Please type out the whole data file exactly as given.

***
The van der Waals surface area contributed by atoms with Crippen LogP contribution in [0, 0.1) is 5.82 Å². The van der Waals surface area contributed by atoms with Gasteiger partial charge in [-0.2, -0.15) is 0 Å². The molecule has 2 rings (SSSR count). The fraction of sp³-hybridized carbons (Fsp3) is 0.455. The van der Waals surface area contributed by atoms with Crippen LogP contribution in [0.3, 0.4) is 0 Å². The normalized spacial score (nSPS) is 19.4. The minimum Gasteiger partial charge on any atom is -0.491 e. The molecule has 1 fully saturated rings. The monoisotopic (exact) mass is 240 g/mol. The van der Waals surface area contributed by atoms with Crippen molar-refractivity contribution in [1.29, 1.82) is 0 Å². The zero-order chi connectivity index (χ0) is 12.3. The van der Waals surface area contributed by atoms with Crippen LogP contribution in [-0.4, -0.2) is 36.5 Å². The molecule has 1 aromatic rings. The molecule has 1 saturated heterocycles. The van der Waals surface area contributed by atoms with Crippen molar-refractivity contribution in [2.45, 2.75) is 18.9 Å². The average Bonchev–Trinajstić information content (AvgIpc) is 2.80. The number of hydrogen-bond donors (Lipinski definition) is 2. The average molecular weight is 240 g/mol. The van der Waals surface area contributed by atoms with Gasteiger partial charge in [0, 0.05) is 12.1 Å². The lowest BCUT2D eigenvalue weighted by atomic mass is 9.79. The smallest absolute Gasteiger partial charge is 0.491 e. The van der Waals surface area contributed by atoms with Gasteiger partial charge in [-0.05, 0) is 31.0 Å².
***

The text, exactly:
The van der Waals surface area contributed by atoms with Crippen LogP contribution in [0, 0.1) is 5.82 Å². The van der Waals surface area contributed by atoms with Gasteiger partial charge in [-0.2, -0.15) is 0 Å². The molecule has 2 rings (SSSR count). The fraction of sp³-hybridized carbons (Fsp3) is 0.455. The van der Waals surface area contributed by atoms with Crippen LogP contribution in [0.3, 0.4) is 0 Å². The normalized spacial score (nSPS) is 19.4. The minimum Gasteiger partial charge on any atom is -0.491 e. The molecule has 1 fully saturated rings. The monoisotopic (exact) mass is 240 g/mol. The van der Waals surface area contributed by atoms with Crippen molar-refractivity contribution in [1.29, 1.82) is 0 Å². The zero-order chi connectivity index (χ0) is 12.3. The van der Waals surface area contributed by atoms with Crippen LogP contribution in [-0.4, -0.2) is 36.5 Å². The molecule has 1 aromatic rings. The molecule has 1 saturated heterocycles. The van der Waals surface area contributed by atoms with Crippen molar-refractivity contribution in [2.45, 2.75) is 18.9 Å². The average Bonchev–Trinajstić information content (AvgIpc) is 2.80. The number of hydrogen-bond donors (Lipinski definition) is 2. The average molecular weight is 240 g/mol. The van der Waals surface area contributed by atoms with Gasteiger partial charge in [0, 0.05) is 12.1 Å². The lowest BCUT2D eigenvalue weighted by atomic mass is 9.79. The smallest absolute Gasteiger partial charge is 0.491 e. The van der Waals surface area contributed by atoms with Gasteiger partial charge in [-0.05, 0) is 31.0 Å².